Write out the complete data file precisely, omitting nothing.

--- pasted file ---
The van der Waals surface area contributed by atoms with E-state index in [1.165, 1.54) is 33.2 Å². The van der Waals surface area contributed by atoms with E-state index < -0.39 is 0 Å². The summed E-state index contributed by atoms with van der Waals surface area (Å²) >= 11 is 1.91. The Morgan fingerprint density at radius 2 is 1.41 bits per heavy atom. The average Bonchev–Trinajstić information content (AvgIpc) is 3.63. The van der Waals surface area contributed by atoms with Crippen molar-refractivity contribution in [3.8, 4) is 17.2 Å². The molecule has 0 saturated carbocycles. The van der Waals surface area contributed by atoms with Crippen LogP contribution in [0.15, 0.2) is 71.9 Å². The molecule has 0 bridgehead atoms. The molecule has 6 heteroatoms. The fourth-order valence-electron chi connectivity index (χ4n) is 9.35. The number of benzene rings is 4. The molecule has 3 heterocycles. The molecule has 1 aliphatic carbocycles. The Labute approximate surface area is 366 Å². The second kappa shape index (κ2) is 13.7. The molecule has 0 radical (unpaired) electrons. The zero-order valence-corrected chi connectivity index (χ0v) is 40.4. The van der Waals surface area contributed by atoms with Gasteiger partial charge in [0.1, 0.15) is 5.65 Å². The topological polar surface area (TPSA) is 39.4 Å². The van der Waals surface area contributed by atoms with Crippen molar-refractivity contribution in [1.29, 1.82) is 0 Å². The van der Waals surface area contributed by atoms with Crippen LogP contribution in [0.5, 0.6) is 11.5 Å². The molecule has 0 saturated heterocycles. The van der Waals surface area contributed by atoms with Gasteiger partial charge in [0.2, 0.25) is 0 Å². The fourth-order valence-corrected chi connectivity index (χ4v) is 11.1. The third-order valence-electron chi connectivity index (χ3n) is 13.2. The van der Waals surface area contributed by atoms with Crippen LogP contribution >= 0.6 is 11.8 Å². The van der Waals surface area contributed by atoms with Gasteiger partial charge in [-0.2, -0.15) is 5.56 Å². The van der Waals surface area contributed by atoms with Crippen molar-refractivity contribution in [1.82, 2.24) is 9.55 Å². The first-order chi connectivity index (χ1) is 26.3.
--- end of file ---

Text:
The van der Waals surface area contributed by atoms with E-state index in [1.165, 1.54) is 33.2 Å². The van der Waals surface area contributed by atoms with E-state index < -0.39 is 0 Å². The summed E-state index contributed by atoms with van der Waals surface area (Å²) >= 11 is 1.91. The Morgan fingerprint density at radius 2 is 1.41 bits per heavy atom. The average Bonchev–Trinajstić information content (AvgIpc) is 3.63. The van der Waals surface area contributed by atoms with Crippen molar-refractivity contribution in [3.8, 4) is 17.2 Å². The molecule has 0 saturated carbocycles. The van der Waals surface area contributed by atoms with Crippen LogP contribution in [0.15, 0.2) is 71.9 Å². The molecule has 0 bridgehead atoms. The molecule has 6 heteroatoms. The fourth-order valence-electron chi connectivity index (χ4n) is 9.35. The number of benzene rings is 4. The molecule has 3 heterocycles. The molecule has 1 aliphatic carbocycles. The Labute approximate surface area is 366 Å². The second kappa shape index (κ2) is 13.7. The molecule has 0 radical (unpaired) electrons. The zero-order valence-corrected chi connectivity index (χ0v) is 40.4. The van der Waals surface area contributed by atoms with Gasteiger partial charge in [0.1, 0.15) is 5.65 Å². The topological polar surface area (TPSA) is 39.4 Å². The van der Waals surface area contributed by atoms with Crippen molar-refractivity contribution in [1.29, 1.82) is 0 Å². The van der Waals surface area contributed by atoms with Crippen LogP contribution in [0.5, 0.6) is 11.5 Å². The molecule has 0 saturated heterocycles. The van der Waals surface area contributed by atoms with Gasteiger partial charge in [0.2, 0.25) is 0 Å². The fourth-order valence-corrected chi connectivity index (χ4v) is 11.1. The third-order valence-electron chi connectivity index (χ3n) is 13.2. The van der Waals surface area contributed by atoms with Crippen LogP contribution >= 0.6 is 11.8 Å². The van der Waals surface area contributed by atoms with Gasteiger partial charge in [-0.2, -0.15) is 5.56 Å². The van der Waals surface area contributed by atoms with Crippen molar-refractivity contribution in [1.82, 2.24) is 9.55 Å². The first-order chi connectivity index (χ1) is 26.3.